Nationwide employment data for 1998-99 show that the rate of employment fell 4.8 percent in 1998 and another 3 percent in 1999.


This is true regardless of the choice of measure of informality: the traditional ILO definition bases the classification of formal/informal in part on the size of an enterprise (those with less than five or ten workers, depending on data availability, are classified as informal) and GRADE, a private think-tank in Lima, defines informality on the basis of legal criteria (i.e., firms are in the informal sector if they do not comply with any legal contribution requirements such as social security or health insurance). Comparing informality in the Andean region shows that between 1990 and 1997, the degree of labor market informality rose in three of the four countries for which data are available (Table 7).


Ministry of Labor and Social Protection (MTPS, 1999).


The Service Time Compensation Scheme (CTS) is a substitute for unemployment insurance, which in the standard design does not exist in Peru. Firms pay one half a salary every six months (May and October) into an interest earning account of workers. Workers can withdraw up to 50 percent of the accumulated contributions made to the account at any point in time. If they leave their job for voluntary reasons or are laid off, they can withdraw the balance.


There are also several lesser charges for industrial training programs (0.75 percent), protection from arbitrary layoff (0.38 percent), and labor contract registration fees.


In the 1990s the minimum wage was raised from USS58 in early 1992 to US$60 in April 1994, US$83 in October 1996, US$100 in April 1997, US$113 in May 1997, and US$127 in September 1997. Notwithstanding these increases, the purchasing power of the current minimum wage is only about one-third of the minimum consumption basket. The monthly average wage for blue-collar workers in Lima was S/. 819 (about US$235) as of September 1999.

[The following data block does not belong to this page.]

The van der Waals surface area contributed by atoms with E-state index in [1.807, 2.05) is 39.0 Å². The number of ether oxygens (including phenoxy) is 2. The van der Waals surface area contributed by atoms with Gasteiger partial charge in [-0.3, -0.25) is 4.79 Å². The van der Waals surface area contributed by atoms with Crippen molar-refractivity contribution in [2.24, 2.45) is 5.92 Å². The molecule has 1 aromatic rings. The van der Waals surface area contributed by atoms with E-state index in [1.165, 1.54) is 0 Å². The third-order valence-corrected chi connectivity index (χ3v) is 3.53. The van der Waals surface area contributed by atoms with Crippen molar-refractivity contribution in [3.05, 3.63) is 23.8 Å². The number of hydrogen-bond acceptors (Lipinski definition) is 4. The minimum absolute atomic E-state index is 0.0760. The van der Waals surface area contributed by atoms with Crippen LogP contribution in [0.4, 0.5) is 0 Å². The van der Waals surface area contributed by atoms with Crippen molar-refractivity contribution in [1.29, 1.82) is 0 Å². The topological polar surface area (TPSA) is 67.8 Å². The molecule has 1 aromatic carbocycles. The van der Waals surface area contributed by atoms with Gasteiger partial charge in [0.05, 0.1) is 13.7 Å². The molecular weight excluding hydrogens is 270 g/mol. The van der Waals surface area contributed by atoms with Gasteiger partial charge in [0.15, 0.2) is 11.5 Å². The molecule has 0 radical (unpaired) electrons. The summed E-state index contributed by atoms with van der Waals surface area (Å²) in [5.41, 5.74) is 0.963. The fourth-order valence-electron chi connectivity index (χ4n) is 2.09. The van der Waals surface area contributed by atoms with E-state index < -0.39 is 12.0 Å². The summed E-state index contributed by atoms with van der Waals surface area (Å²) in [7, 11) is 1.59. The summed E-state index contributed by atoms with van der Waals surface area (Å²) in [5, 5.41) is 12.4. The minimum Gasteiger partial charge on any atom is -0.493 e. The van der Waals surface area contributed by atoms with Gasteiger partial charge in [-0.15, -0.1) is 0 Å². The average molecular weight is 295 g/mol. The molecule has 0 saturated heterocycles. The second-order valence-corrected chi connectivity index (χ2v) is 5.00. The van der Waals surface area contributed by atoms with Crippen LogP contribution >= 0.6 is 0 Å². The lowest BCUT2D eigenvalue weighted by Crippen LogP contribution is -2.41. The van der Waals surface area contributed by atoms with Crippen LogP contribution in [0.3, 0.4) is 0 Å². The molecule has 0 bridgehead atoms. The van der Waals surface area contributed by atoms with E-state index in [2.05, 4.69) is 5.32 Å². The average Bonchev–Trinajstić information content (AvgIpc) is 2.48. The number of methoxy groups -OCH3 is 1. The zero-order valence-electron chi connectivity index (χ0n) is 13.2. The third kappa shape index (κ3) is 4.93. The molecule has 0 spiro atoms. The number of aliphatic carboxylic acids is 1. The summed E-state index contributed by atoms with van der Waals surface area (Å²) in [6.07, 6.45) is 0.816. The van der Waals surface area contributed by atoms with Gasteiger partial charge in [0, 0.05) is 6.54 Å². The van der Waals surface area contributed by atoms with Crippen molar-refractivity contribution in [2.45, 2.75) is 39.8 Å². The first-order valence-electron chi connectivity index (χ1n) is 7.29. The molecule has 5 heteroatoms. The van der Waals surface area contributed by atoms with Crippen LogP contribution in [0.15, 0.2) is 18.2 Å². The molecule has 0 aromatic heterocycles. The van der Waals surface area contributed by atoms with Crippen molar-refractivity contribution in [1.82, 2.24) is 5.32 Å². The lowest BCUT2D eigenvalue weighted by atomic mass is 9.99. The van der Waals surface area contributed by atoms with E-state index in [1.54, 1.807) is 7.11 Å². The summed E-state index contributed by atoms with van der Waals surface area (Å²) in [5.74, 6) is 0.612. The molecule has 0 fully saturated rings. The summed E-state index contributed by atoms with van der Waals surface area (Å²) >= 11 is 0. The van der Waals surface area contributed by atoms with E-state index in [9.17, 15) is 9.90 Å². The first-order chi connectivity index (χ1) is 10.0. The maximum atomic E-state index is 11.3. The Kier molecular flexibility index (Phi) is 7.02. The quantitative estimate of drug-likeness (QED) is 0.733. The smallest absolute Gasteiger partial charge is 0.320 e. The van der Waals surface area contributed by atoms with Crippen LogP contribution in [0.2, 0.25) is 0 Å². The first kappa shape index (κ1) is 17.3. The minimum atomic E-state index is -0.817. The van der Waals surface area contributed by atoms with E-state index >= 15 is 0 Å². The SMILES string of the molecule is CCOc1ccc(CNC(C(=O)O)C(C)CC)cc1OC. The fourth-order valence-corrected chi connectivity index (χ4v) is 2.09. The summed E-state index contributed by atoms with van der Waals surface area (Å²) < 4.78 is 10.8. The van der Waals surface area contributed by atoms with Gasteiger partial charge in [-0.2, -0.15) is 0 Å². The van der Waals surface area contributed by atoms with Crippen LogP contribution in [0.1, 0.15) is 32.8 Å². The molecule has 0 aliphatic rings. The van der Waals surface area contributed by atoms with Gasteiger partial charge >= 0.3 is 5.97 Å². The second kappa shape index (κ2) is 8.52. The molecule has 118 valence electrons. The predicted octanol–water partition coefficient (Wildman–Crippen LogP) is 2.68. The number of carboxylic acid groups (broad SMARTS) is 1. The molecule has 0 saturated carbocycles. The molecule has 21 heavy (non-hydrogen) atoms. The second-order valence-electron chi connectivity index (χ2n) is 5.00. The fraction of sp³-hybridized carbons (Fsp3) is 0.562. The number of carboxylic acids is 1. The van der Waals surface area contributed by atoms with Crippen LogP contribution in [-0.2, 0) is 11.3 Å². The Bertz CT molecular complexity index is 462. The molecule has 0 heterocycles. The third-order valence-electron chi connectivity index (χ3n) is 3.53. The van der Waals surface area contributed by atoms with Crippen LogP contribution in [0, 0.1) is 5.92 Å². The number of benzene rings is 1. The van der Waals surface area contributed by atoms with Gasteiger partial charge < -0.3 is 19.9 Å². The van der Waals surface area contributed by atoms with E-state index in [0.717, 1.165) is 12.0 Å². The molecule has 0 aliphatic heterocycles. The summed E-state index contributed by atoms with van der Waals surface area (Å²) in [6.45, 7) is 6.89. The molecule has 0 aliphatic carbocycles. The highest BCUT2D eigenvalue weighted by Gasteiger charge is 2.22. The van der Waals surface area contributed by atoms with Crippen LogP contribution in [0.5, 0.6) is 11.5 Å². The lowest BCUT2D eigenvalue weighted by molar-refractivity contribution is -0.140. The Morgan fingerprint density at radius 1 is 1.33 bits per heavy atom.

The staff estimate is derived from information in the last household study of wage distribution, which was carried out in Lima in 1996. Inflating the 1996 structure of wages by accumulated inflation between 1996 and end-2000 implies that about 20 percent of today’s labor force would be earning around S/. 400 a month, or roughly the minimum wage. However, Macroconsult, a Lima consulting group, estimates that minimum wage is binding on only about 8 percent of workers in Lima.


In Peru, there is little indexation of social benefits or other contractual obligations to the minimum wage. Constitutionally, a tripartite commission of workers, government, and employers is to set the minimum wage. The minimum wage in Peru is defined on the basis of a 40-hour workweek, pro-rated for part-time workers. Also, there are special rates for mining workers (25 percent premium) and experienced journalists (200 percent premium).


For a summary of the sources, coverage, and type of labor market data collected, see the table at the end of this appendix.


In this circumstance, the urbanization rate rose (according to Egger and Garatz, ILO, 1999) from 58 percent in 1970, to 64 percent in 1980, to 69 percent in 1990 and to 71 percent in 1995.


This change in legislation has led to a sharp increase in the use of workers hired under temporary contracts. According to the ILO (1999), 74 percent of Peruvian workers are now hired under these contracts (compared with 35 percent in Argentina, 30 percent in Chile, and 38 percent in Colombia). They are mainly used in small firms and in the services and trade sectors as a means of avoiding the high severance payments. In large firms, 22-25 percent of workers are hired under temporary contracts.


Youth labor contracts allow for a training wage that is below the minimum wage and firms are exempted from paying payroll and health insurance taxes. The maximum number of workers allowed to be employed under the youth-labor contract program remained at 30 percent


The 1979 constitution only allowed for the firing of workers with at least three months of experience for “just” causes, which did not include the economic cycle. Under the 1993 constitution, the State remained obliged to protect workers from “arbitrary dismissal”, but the factors that could be found as grounds for “arbitrary dismissal” were to be determined at the firm level (i.e., negotiated between workers and employers) and could not include misconduct or lost productivity.


These are mainly firms with high growth potential in the telecommunications, electricity generation and distribution, mining, and oil refining sectors.